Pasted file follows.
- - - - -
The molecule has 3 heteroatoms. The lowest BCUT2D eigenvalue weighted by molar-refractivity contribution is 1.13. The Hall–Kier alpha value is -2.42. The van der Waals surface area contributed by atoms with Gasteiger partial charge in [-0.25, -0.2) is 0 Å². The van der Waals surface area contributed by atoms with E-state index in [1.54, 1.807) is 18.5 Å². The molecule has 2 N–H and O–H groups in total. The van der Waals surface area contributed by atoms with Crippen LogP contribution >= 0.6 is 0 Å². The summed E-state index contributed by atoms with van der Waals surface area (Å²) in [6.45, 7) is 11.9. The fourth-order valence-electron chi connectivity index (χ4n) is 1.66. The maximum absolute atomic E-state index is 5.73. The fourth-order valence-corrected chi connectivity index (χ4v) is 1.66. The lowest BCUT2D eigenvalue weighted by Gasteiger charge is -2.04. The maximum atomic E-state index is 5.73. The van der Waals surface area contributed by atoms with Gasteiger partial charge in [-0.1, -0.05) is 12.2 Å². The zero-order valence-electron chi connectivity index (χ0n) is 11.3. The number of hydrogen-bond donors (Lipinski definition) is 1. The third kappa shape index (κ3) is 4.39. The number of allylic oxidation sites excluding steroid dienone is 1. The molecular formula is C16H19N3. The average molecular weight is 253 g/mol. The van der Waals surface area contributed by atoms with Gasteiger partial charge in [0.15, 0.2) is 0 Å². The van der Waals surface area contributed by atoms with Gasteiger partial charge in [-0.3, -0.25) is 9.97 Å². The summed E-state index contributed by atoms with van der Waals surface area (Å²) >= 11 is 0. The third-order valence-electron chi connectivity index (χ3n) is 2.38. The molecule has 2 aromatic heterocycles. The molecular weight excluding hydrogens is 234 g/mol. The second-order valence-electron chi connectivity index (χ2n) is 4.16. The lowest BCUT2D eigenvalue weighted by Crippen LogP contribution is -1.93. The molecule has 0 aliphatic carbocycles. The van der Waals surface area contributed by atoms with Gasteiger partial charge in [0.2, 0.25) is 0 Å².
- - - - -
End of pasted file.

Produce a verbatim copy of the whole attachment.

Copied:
The molecule has 3 heteroatoms. The lowest BCUT2D eigenvalue weighted by molar-refractivity contribution is 1.13. The Hall–Kier alpha value is -2.42. The van der Waals surface area contributed by atoms with Gasteiger partial charge in [-0.25, -0.2) is 0 Å². The van der Waals surface area contributed by atoms with E-state index in [1.54, 1.807) is 18.5 Å². The molecule has 2 N–H and O–H groups in total. The van der Waals surface area contributed by atoms with Crippen LogP contribution >= 0.6 is 0 Å². The summed E-state index contributed by atoms with van der Waals surface area (Å²) in [6.45, 7) is 11.9. The fourth-order valence-electron chi connectivity index (χ4n) is 1.66. The maximum absolute atomic E-state index is 5.73. The fourth-order valence-corrected chi connectivity index (χ4v) is 1.66. The lowest BCUT2D eigenvalue weighted by Gasteiger charge is -2.04. The maximum atomic E-state index is 5.73. The van der Waals surface area contributed by atoms with Gasteiger partial charge in [-0.1, -0.05) is 12.2 Å². The zero-order valence-electron chi connectivity index (χ0n) is 11.3. The number of hydrogen-bond donors (Lipinski definition) is 1. The third kappa shape index (κ3) is 4.39. The number of allylic oxidation sites excluding steroid dienone is 1. The molecular formula is C16H19N3. The average molecular weight is 253 g/mol. The van der Waals surface area contributed by atoms with Gasteiger partial charge in [0.15, 0.2) is 0 Å². The van der Waals surface area contributed by atoms with Gasteiger partial charge in [-0.3, -0.25) is 9.97 Å². The summed E-state index contributed by atoms with van der Waals surface area (Å²) >= 11 is 0. The third-order valence-electron chi connectivity index (χ3n) is 2.38. The molecule has 2 aromatic heterocycles. The molecular weight excluding hydrogens is 234 g/mol. The second-order valence-electron chi connectivity index (χ2n) is 4.16. The lowest BCUT2D eigenvalue weighted by Crippen LogP contribution is -1.93. The molecule has 0 aliphatic carbocycles. The van der Waals surface area contributed by atoms with Gasteiger partial charge in [0.2, 0.25) is 0 Å².